Inflation could be a sweet double-whammy for the folks I call Solvent Seniors. Social Security benefits increase with inflation. For 2015 the increase was 1.7 percent. And if inflation is more than a feeble throb, interest rates may rise. Savers might actually earn a return on their money. Imagine that!

But don’t hold your breath. The prospects for both aren’t good.  How come? Let’s take a quick tour of the numbers.

First, let’s check out the monthly and quarterly figures for the CPI-W, the Consumer Price Index for Urban Wage Earners and Clerical Workers. The Social Security Administration uses this index to figure the annual cost-of-living adjustment (COLA) for Social Security benefits. Today, things aren’t looking too good.

The CPI averaged 231.157 in the first quarter of 2014. This year the index is lower, not higher. It averaged 229.590 earlier this year. So we’re looking at zero inflation or modest deflation. If the COLA for 2016 were being set today, there wouldn’t be one.

But the real test will be in the third quarter. That’s when Social Security figures the benefit increase. The method is simple.  The average CPI in third quarter of this year is compared with the CPI in third quarter of last year. If the index is higher than last year, there will be a cost-of-living increase.

The third quarter hasn’t happened yet, so we’re reduced to guesses. They could be intelligent guesses. Or dumb guesses. But either way, the third quarter is a guess.

Right now it’s looking like a bridge-too-far. In the third quarter of last year the index averaged 234.242. Now compare that to the index for the first quarter of this year, 229.590. Again, the current index is lower than the index in the third quarter of last year. The April CPI-W figure released last week, 231.520, doesn’t provide much hope.

By the third quarter the index must climb 2 percent just to avoid a deflation year. Then it would have to climb another 2 percent, to reach the inflation level the Federal Reserve is hoping to see.

Can the index climb to break-even or 2 percent inflation in only 6 months? Maybe. Maybe not. If it doesn’t climb 2 percent to zero inflation, 2016 will be another year without a Social Security benefit increase. Since automatic adjustments began in 1975 only two years had no increase, 2010 and 2011.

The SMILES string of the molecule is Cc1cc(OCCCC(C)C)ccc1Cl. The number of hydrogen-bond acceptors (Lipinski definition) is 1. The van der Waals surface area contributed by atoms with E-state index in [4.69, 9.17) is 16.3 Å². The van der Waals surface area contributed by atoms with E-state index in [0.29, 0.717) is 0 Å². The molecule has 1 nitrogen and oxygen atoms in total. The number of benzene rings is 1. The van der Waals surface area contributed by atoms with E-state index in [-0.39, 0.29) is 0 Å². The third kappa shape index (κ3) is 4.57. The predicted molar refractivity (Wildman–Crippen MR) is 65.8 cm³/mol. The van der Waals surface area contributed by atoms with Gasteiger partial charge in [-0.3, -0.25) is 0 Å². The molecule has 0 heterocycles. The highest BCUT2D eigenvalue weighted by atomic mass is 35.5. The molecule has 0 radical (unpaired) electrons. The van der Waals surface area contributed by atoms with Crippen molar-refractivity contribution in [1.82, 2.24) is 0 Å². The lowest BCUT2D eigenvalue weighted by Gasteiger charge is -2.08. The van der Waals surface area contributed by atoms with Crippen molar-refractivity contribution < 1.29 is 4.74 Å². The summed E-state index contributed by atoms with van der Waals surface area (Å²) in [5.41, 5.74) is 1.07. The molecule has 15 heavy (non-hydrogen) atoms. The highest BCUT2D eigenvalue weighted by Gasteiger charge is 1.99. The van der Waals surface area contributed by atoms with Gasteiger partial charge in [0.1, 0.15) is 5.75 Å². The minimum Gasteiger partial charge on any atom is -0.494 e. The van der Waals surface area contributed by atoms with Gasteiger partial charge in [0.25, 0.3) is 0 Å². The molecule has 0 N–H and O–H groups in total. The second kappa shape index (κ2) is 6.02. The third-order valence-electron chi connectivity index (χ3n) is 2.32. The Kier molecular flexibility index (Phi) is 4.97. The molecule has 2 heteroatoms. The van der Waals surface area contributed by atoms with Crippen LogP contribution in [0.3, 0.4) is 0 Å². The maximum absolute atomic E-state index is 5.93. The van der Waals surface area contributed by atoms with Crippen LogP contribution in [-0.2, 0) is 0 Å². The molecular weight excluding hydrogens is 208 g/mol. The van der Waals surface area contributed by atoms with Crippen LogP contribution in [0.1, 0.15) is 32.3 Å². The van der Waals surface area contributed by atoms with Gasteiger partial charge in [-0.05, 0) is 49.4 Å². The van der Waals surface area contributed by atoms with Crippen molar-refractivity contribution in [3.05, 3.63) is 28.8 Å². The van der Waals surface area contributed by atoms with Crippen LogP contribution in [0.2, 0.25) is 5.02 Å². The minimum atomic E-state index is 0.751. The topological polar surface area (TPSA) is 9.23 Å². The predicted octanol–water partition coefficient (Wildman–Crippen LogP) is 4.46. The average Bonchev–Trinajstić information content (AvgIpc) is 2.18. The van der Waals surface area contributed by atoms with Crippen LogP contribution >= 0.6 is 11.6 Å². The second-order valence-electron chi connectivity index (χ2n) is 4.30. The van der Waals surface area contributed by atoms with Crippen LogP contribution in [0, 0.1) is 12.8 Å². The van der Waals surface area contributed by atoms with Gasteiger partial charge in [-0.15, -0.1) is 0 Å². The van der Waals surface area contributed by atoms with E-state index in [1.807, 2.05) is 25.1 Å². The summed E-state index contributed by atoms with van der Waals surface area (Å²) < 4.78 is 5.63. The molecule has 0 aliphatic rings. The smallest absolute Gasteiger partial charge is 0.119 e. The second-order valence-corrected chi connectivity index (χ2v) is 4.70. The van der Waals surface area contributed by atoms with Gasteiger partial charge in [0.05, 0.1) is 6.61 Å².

If the index doesn’t climb 4 percent to reach the target 2 percent level of inflation, interest rates may stay right where they are, as close to zero as possible.

Most of the financial media talk is about interest rates and whether they will increase.  But that talk ignores an important fact: the Social Security COLA is more important to more people than higher yields. This isn’t a happy condition. But it reflects the grim reality that most people don’t have much in savings. (Last week I wrote about research showing that Social Security is more important to 90 percent of older households than savings, pensions or home equity.)

You can get an idea of the scale here by comparing amounts. This year Social Security will pay out about $760 billion in benefits. So a 1 percent COLA would mean about $7.6 billion more cash paid out to retirees.

Our banking system, in comparison, has about $12 trillion in deposits. An interest rate increase of 1 percentage point would put about $120 billion in new interest income in the hands of depositors. Households, of course, don’t hold all that money. And a lot of that money is in deposit accounts that seldom earn much interest, but we’re still talking about a lot of potential income for Solvent Seniors.

Would an increase in yields make a difference? You bet. According to Swiss Re, a major insurance firm, the current low interest rate policy cost American households about $470 billion between 2008 and 2013. Their report calls it what it is: “financial repression.”

Today a generation that learned to dread inflation after experiencing it in the 1970s may now hope for it. With apologies to Sigmund Freud, inflation will mean returns for the repressed.